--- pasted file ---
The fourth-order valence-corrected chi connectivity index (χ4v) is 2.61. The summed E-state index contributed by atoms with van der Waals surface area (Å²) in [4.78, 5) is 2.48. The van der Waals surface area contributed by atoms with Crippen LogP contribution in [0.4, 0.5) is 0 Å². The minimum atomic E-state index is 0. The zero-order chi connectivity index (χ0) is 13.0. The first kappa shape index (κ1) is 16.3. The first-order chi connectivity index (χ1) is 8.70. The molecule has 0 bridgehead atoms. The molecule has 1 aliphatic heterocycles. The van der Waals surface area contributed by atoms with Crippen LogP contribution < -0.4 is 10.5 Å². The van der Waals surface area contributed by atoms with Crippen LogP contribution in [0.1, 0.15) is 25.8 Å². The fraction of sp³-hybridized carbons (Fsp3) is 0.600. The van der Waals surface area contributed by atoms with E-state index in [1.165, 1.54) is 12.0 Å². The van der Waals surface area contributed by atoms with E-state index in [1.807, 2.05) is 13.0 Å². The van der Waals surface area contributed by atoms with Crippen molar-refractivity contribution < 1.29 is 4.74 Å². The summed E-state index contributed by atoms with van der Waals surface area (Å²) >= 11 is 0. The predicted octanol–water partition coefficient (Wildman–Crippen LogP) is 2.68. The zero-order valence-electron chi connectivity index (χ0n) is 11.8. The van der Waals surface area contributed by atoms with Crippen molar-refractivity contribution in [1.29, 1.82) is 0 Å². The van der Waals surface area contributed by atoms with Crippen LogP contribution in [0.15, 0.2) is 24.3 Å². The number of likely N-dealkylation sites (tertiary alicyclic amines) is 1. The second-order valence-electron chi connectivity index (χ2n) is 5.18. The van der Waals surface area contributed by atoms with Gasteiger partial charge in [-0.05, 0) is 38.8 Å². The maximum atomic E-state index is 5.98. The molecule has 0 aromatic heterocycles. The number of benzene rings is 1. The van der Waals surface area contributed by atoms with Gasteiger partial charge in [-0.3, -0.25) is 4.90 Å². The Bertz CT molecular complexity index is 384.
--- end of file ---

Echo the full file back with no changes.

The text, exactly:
The fourth-order valence-corrected chi connectivity index (χ4v) is 2.61. The summed E-state index contributed by atoms with van der Waals surface area (Å²) in [4.78, 5) is 2.48. The van der Waals surface area contributed by atoms with Crippen LogP contribution in [0.4, 0.5) is 0 Å². The minimum atomic E-state index is 0. The zero-order chi connectivity index (χ0) is 13.0. The first kappa shape index (κ1) is 16.3. The first-order chi connectivity index (χ1) is 8.70. The molecule has 0 bridgehead atoms. The molecule has 1 aliphatic heterocycles. The van der Waals surface area contributed by atoms with Crippen LogP contribution < -0.4 is 10.5 Å². The van der Waals surface area contributed by atoms with Crippen LogP contribution in [0.1, 0.15) is 25.8 Å². The fraction of sp³-hybridized carbons (Fsp3) is 0.600. The van der Waals surface area contributed by atoms with E-state index in [1.165, 1.54) is 12.0 Å². The van der Waals surface area contributed by atoms with E-state index in [1.807, 2.05) is 13.0 Å². The van der Waals surface area contributed by atoms with Crippen molar-refractivity contribution < 1.29 is 4.74 Å². The summed E-state index contributed by atoms with van der Waals surface area (Å²) >= 11 is 0. The predicted octanol–water partition coefficient (Wildman–Crippen LogP) is 2.68. The zero-order valence-electron chi connectivity index (χ0n) is 11.8. The van der Waals surface area contributed by atoms with Crippen molar-refractivity contribution in [1.29, 1.82) is 0 Å². The van der Waals surface area contributed by atoms with Crippen LogP contribution in [0.15, 0.2) is 24.3 Å². The number of likely N-dealkylation sites (tertiary alicyclic amines) is 1. The second-order valence-electron chi connectivity index (χ2n) is 5.18. The van der Waals surface area contributed by atoms with Gasteiger partial charge in [-0.05, 0) is 38.8 Å². The maximum atomic E-state index is 5.98. The molecule has 0 aromatic heterocycles. The number of benzene rings is 1. The van der Waals surface area contributed by atoms with Gasteiger partial charge in [-0.3, -0.25) is 4.90 Å². The Bertz CT molecular complexity index is 384.